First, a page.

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Recency Bias

Recency Bias and the Risk of the Recession

In 2019 investors have begun to worry about the risk of a recession in the U.S. and especially about how the investment markets might respond in a recessionary period.  The year has brought a number of reasons for concerns about recency bias and the risk of the recession.

  • The current economic expansion is now 10 years in the making
  • The yield curve, a measure of the difference between short-term bond yields and long-term bond yields has inverted
  • The trade/tariff war between the U.S. and China has escalated and may have an economic impact

Those all present real, vivid risks and they raise the chances that in 2020 and beyond we will see the first recession in America in over 10 years.  Recessions are worrying for investors because they can be associated with bear markets in stocks and other risky investments.  I believe that the fear of the next recession is especially strong for investors because of a phenomenon called recency bias.

What is Recency Bias?

Investors, like all human beings, rely on a set of heuristics or rules of thumb to put things into perspective.  These heuristics help to manage all the data that comes at them in a given day by boiling things down to something more simple.  These rules of thumb, though, come with a downside because they lead to biased decision making.  The heuristic investors face today is recency bias – relying only on the most recent history to make predictions about the future.

How Recency Bias Affects Investors

Here’s how recency bias may be affecting investors today.  The last two bear markets, both of which occurred around the time of a U.S. recession, were the two deepest bear markets U.S. investors have faced since 1945.  The bear market that began in October of 2007 erased 57% of the stock market’s value when the stock market bottomed.  The bear market prior, which began in March of 2000, shaved 49% off of stocks before the markets began their recovery.

The memory of these two bear markets is vivid in investors’ minds for two reasons.  One is that they may be the only ones they experienced as stock investors, with all the others relegated to the history books.  The other is that they were the two worst.  People remember the outliers better than the typical case.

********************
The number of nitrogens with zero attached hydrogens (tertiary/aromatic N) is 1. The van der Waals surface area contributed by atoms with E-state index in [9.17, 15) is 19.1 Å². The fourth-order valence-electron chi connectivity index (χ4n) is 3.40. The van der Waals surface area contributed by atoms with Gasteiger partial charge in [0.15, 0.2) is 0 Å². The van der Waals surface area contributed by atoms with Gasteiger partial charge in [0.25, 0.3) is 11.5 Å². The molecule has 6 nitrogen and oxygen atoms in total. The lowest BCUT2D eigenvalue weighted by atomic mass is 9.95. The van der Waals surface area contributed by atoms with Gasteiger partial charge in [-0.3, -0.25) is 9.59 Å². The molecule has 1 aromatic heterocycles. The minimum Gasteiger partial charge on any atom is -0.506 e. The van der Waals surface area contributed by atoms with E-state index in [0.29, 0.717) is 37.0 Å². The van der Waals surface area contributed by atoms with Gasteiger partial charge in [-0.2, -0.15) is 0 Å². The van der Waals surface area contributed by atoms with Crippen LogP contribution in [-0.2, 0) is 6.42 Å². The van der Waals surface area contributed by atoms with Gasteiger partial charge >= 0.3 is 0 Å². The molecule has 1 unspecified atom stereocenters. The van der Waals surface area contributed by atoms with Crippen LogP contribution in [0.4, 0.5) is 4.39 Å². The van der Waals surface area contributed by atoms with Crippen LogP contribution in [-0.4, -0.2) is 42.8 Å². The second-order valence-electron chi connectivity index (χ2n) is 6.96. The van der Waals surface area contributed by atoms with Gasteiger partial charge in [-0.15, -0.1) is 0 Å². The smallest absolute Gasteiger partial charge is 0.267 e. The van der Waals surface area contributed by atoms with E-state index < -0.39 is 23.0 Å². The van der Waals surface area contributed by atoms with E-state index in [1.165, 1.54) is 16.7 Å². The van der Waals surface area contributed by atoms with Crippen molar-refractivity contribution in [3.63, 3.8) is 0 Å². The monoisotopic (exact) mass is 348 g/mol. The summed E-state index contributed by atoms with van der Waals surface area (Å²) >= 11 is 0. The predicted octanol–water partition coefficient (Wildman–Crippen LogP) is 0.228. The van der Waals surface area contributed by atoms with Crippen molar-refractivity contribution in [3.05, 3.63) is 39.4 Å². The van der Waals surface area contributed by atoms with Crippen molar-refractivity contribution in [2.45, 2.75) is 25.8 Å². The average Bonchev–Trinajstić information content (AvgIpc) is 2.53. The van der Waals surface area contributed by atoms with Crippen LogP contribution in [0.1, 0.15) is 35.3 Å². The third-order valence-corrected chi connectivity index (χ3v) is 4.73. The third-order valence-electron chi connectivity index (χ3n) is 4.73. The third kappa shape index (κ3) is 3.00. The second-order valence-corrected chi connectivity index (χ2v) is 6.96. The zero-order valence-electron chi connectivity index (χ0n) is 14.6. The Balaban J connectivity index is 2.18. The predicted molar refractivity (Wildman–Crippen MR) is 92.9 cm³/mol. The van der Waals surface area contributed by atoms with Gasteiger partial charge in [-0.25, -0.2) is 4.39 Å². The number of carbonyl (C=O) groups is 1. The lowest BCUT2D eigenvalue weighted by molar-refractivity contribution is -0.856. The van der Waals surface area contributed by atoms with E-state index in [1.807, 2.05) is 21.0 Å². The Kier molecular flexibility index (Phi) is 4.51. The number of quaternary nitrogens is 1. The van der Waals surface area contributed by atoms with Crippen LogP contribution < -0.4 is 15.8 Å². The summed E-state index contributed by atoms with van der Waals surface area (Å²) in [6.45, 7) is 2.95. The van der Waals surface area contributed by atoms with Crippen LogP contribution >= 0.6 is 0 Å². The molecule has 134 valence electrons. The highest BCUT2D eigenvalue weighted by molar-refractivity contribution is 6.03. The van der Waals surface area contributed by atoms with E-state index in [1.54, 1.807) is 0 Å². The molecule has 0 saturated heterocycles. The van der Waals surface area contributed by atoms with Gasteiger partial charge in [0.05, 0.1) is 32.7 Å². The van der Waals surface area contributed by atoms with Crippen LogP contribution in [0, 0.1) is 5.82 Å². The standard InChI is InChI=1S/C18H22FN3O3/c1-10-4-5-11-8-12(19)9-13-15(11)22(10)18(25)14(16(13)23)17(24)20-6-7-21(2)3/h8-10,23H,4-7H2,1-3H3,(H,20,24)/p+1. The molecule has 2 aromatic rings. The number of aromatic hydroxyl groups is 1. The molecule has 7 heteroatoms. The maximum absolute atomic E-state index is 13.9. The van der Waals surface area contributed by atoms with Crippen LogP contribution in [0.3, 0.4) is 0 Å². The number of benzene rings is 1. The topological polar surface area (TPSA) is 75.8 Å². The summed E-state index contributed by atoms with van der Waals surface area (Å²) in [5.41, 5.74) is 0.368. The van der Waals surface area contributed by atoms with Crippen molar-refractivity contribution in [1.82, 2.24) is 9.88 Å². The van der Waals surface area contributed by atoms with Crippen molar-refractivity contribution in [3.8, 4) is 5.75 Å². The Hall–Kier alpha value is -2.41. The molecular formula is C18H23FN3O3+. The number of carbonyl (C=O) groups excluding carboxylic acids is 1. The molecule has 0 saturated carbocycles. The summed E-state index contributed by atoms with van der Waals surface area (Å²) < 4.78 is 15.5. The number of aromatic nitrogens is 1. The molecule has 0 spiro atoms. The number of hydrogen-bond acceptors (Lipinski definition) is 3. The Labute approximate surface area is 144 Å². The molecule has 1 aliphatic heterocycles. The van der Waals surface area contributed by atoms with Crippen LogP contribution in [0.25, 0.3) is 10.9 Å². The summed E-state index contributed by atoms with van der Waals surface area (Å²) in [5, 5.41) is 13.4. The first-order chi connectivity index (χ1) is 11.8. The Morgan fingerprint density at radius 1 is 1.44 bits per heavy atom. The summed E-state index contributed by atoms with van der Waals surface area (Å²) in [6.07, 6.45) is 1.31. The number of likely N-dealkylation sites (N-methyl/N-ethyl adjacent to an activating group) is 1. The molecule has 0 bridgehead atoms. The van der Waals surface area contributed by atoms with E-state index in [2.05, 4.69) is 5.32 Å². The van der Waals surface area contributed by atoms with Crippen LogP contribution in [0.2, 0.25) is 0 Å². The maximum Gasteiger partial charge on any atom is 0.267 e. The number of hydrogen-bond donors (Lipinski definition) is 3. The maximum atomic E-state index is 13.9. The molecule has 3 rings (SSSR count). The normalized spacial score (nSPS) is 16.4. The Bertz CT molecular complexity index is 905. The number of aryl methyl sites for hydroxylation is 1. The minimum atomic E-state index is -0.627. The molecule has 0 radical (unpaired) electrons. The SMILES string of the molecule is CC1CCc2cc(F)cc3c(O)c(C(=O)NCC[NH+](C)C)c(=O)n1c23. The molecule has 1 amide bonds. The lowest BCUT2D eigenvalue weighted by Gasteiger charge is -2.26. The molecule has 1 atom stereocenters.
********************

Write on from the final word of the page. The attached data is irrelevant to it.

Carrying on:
The last two bear markets are not the norm and only one other post 1945 bear market approaches the level of losses experienced in the two most recent ones.  Generally, losses have been much more contained.  In fact, the definition of bear market, used to construct the table below, is a 20% decline in the value of stocks from peak to subsequent trough.  Expanding the definition to 19% would capture two additional data points just in the past 10 years – it would capture a 19% decline in stocks in 2011 during the Debt-Ceiling crisis and another that happened in 2018 in response to trade war worries.

Source: Bloomberg

Don’t Let Recent Outcomes Guide Fears

Investors should worry about economics and the potential for recession, but they should not let recent extreme outcomes guide their fears about the stock market.  The declines of the last two bear markets are not the norm and investors are generally subjected to less severe downturns in stock values.  There are reasons to believe that the next bear market, whenever it comes, could be one of the shallower ones.  For one, unlike the housing price bubble in the prior recession or the dot-com bubble in 2000, the economy has not built up excesses in asset prices.  For another, global market valuations are fair in U.S. investments and downright cheap for international investments.  Lower prices relative to fundamentals may limit the downside of the next recession and bear market.

Important disclosure information

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